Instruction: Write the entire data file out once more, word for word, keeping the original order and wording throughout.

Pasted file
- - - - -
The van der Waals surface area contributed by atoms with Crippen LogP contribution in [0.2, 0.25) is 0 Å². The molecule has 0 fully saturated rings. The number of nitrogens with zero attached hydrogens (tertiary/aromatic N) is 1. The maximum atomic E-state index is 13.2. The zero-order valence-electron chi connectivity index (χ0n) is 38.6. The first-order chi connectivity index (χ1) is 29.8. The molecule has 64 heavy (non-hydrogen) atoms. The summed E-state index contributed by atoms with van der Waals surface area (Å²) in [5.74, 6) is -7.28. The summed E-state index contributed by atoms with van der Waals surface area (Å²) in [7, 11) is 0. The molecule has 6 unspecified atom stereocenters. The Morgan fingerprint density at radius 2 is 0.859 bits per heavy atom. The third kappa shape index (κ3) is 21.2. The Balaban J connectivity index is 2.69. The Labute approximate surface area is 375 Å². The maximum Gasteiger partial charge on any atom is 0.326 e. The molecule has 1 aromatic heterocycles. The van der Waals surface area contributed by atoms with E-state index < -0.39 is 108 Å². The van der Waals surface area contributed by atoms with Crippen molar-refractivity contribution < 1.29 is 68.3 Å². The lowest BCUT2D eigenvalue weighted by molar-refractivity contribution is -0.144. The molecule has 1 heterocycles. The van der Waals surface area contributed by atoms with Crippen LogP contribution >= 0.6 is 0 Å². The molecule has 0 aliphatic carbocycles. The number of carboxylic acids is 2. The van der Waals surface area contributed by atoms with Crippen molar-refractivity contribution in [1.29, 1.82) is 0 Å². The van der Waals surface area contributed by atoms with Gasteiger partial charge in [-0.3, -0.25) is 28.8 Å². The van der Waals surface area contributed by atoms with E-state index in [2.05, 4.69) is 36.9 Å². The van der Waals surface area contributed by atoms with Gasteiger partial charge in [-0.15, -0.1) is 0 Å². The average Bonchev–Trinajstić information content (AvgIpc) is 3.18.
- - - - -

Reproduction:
The van der Waals surface area contributed by atoms with Crippen LogP contribution in [0.2, 0.25) is 0 Å². The molecule has 0 fully saturated rings. The number of nitrogens with zero attached hydrogens (tertiary/aromatic N) is 1. The maximum atomic E-state index is 13.2. The zero-order valence-electron chi connectivity index (χ0n) is 38.6. The first-order chi connectivity index (χ1) is 29.8. The molecule has 64 heavy (non-hydrogen) atoms. The summed E-state index contributed by atoms with van der Waals surface area (Å²) in [5.74, 6) is -7.28. The summed E-state index contributed by atoms with van der Waals surface area (Å²) in [7, 11) is 0. The molecule has 6 unspecified atom stereocenters. The Morgan fingerprint density at radius 2 is 0.859 bits per heavy atom. The third kappa shape index (κ3) is 21.2. The Balaban J connectivity index is 2.69. The Labute approximate surface area is 375 Å². The maximum Gasteiger partial charge on any atom is 0.326 e. The molecule has 1 aromatic heterocycles. The van der Waals surface area contributed by atoms with E-state index < -0.39 is 108 Å². The van der Waals surface area contributed by atoms with Crippen molar-refractivity contribution < 1.29 is 68.3 Å². The lowest BCUT2D eigenvalue weighted by molar-refractivity contribution is -0.144. The molecule has 1 heterocycles. The van der Waals surface area contributed by atoms with Crippen LogP contribution >= 0.6 is 0 Å². The molecule has 0 aliphatic carbocycles. The number of carboxylic acids is 2. The van der Waals surface area contributed by atoms with Crippen molar-refractivity contribution in [1.29, 1.82) is 0 Å². The van der Waals surface area contributed by atoms with Gasteiger partial charge in [-0.3, -0.25) is 28.8 Å². The van der Waals surface area contributed by atoms with E-state index in [2.05, 4.69) is 36.9 Å². The van der Waals surface area contributed by atoms with Gasteiger partial charge in [-0.15, -0.1) is 0 Å². The average Bonchev–Trinajstić information content (AvgIpc) is 3.18.